5.7 Name of the lady

      Bayard Taylor says - her name was Noor Jehan whom a poet calls Noor Mahal.

      Marshman ( 1869 ) gives her no name.

      Encyclopaedia Britannica ( 1875 ) calls her Mumtaza Mahal.

    5.8 Badshshnama

      Persian text of Badshshnama, Shahjahan's own official chronicle, was published by the Asiatic Society of Bengal in 1867. But nobody studied it let alone mention it.

    5.9 Keene informs us in 1874 that according to Tavernier the scaffolding is said to have cost more than the entire work. This information was not generally known till the 1889 edition of Tavernier's Travels by Dr Ball. We can conclude that Keene read the original French edition of Tavernier's book.

    5.10 Use of Jawab

      B. Taylor says in 1859 that the Jawab was of no use whatever.

      Keene says in 1874 that Jawab was used for the use of travellers and parties of pleasure.

    5.11 Keene makes a distinction between authoritative history and legendary account of the building of the Taj.

    5.12 Keene also tells us for the first time that Mumtaz died at Burhanpur and not Agra.

  7. Blunders of the travellers
  8. B Taylor says that Taaje Mahal was created in the year 1719 by Shah Jahan, when in fact he died in 1666!

    He also says that ashes of Shah Jahan are covered by a simple cenotaph.

  9. Education and Hindu Leaders
  10. The first batch of graduates of Bombay University came out in 1862, Justice M G Ranade being one of them. Tilak graduated in 1876, G K Gokhale in 1886, Gandhi in 1889. All these leaders were busy for the rest of their lives with political awakening and struggle for freedom. They had no time for anything else, least of all the History of Indian Architecture.

  11. How the legend grew
  12. 8.1 20,000 men worked for 22 years

      Henry Beveridge repeats this sentence and refers to Tavernier. Keene ( 1874 ) and Encyclopaedia Britannica ( 1875 ) do the same.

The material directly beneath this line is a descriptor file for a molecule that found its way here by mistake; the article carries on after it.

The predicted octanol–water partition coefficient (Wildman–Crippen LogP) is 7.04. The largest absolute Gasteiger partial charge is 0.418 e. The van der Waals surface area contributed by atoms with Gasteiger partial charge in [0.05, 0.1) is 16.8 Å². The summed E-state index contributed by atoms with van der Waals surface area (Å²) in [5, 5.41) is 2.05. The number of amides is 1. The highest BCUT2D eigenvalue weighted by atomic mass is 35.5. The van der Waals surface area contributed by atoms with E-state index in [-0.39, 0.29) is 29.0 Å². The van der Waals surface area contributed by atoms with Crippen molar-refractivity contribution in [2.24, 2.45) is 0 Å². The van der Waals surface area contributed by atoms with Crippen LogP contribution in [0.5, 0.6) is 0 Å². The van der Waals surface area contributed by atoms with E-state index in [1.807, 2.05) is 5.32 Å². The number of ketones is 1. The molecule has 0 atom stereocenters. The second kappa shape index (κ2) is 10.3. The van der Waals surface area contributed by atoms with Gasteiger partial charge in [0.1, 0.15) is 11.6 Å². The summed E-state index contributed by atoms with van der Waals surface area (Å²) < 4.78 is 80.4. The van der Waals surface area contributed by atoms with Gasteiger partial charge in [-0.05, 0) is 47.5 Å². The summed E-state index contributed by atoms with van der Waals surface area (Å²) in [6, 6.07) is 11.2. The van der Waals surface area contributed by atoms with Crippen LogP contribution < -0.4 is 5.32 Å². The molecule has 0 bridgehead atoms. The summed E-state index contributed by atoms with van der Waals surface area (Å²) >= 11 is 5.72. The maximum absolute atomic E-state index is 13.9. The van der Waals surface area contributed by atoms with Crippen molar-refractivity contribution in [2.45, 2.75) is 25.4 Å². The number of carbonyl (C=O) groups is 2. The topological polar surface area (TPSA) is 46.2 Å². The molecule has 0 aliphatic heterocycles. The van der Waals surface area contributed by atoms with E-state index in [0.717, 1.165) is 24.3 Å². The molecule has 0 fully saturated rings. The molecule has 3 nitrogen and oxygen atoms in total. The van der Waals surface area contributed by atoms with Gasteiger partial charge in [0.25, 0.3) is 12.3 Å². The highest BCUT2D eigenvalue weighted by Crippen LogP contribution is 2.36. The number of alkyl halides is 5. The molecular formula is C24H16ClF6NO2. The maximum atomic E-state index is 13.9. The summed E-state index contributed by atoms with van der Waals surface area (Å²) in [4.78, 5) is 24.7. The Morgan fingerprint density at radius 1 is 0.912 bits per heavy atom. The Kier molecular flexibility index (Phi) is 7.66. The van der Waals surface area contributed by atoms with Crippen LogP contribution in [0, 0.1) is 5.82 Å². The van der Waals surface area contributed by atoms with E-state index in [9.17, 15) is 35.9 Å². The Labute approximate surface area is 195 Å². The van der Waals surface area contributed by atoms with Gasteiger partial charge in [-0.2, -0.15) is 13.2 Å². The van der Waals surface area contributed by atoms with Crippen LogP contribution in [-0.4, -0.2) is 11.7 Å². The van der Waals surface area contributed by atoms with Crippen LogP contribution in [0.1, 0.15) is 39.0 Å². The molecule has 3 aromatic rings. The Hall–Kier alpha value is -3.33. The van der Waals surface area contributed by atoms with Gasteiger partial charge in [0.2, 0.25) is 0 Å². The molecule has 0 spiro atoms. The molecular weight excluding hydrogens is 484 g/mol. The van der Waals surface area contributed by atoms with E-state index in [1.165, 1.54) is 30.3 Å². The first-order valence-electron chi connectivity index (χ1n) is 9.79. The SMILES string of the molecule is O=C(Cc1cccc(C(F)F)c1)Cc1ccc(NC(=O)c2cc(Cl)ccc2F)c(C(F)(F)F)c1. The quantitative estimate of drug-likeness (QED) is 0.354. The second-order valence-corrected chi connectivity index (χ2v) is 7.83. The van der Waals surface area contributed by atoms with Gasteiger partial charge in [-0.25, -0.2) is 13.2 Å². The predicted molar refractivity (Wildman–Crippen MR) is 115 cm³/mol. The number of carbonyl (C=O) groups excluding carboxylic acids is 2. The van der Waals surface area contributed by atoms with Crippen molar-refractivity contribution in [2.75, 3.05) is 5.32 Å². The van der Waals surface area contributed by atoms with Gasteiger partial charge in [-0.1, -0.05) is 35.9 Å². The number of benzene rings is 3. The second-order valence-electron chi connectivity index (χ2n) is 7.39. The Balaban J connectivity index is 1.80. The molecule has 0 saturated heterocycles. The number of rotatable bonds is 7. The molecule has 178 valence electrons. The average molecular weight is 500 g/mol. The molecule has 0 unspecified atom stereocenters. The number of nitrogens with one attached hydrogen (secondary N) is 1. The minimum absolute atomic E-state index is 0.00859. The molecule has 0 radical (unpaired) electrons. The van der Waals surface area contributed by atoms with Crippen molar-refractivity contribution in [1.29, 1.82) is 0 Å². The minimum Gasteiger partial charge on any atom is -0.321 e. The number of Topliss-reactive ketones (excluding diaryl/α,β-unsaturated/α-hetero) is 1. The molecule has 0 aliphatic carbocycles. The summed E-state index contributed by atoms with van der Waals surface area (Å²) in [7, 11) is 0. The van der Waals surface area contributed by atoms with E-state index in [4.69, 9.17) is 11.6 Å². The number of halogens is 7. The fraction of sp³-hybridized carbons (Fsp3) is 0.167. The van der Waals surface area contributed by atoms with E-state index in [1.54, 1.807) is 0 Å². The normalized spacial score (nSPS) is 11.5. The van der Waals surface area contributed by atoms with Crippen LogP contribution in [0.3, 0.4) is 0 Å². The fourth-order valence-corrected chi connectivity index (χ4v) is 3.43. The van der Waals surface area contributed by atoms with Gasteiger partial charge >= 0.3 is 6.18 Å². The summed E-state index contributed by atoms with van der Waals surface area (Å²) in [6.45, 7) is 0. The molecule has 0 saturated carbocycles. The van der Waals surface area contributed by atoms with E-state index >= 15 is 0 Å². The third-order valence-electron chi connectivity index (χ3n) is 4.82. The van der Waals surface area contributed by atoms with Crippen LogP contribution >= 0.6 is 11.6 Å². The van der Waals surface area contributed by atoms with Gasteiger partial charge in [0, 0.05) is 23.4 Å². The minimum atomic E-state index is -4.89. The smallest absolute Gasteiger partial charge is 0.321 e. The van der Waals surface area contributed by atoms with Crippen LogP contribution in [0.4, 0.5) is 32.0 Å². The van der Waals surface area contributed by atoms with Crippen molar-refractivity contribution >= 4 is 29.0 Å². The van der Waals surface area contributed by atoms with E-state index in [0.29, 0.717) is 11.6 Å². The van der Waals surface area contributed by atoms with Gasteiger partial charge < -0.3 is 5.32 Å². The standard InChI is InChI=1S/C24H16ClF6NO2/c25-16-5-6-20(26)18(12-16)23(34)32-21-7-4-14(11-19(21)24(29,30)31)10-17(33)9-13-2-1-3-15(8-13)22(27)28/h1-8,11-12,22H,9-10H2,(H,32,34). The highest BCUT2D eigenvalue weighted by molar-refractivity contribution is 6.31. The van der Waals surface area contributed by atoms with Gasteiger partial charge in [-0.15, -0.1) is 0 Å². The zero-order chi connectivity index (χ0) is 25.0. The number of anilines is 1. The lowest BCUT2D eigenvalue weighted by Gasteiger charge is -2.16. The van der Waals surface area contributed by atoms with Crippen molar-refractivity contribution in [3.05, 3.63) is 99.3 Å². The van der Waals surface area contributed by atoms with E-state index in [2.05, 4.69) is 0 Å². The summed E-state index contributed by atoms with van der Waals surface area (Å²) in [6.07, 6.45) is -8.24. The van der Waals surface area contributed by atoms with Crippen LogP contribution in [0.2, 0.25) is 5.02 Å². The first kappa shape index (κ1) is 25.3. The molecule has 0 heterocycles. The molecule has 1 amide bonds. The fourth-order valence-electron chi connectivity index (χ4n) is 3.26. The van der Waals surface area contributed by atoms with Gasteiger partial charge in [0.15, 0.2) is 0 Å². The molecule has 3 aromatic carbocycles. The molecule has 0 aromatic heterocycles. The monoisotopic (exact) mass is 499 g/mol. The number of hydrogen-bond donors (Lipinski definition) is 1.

8.2 Shahjahan's intended tomb

      Fergusson said, " Shahjahan...meaning to erect a more splendid mausoleum for himself on the opposite side of the river. But this was not carried into effect. " It is interesting to note that Fergusson does not refer to Tavernier.

      Bayard Taylor said, " it is said, Shah Jahan intended to erect a tomb for himself, of equal magnificence...A Shekh who takes care of the Taaje told me, that had the emperor carried out his design the tombs were to have been joined by a bridge, with a silver railing on each side. "

      Keene does repeat this story, but quotes from Tavernier's book.

    8.3 The Architect

      Bayard Taylor dismisses the story of Italian Architect but fancies that Moorish Architects may have helped in the construction of Taj Mahal. He also says that the name of the architect is engraved in stone, but gives no name or location of engraving, but does not give the location..

    8.4 Cost

      Bayard Taylor thinks that the cost was 3 million.

      Henry Beveridge quotes the figure of 3,174,802 and refers to Sleeman for the figure.

    8.5 False accusation - Jats looted the silver doors.

      Keene said in 1874, "...two silver doors cost Rs 1,27,000 studded with 1100 nails each having a head of a sonat rupee ( these were looted by the Jats ) "

      Referring to Bernier Keene says, " the screen it will be observed is not mentioned. " But the same logic was not applied to silver doors which were alleged to have been looted by the Jats.

    8.6 B Taylor noticed bas-relief on the marble panels. The flowers being Iris. But contrary to his belief it is a well known Indian poisonous flower Dhatura.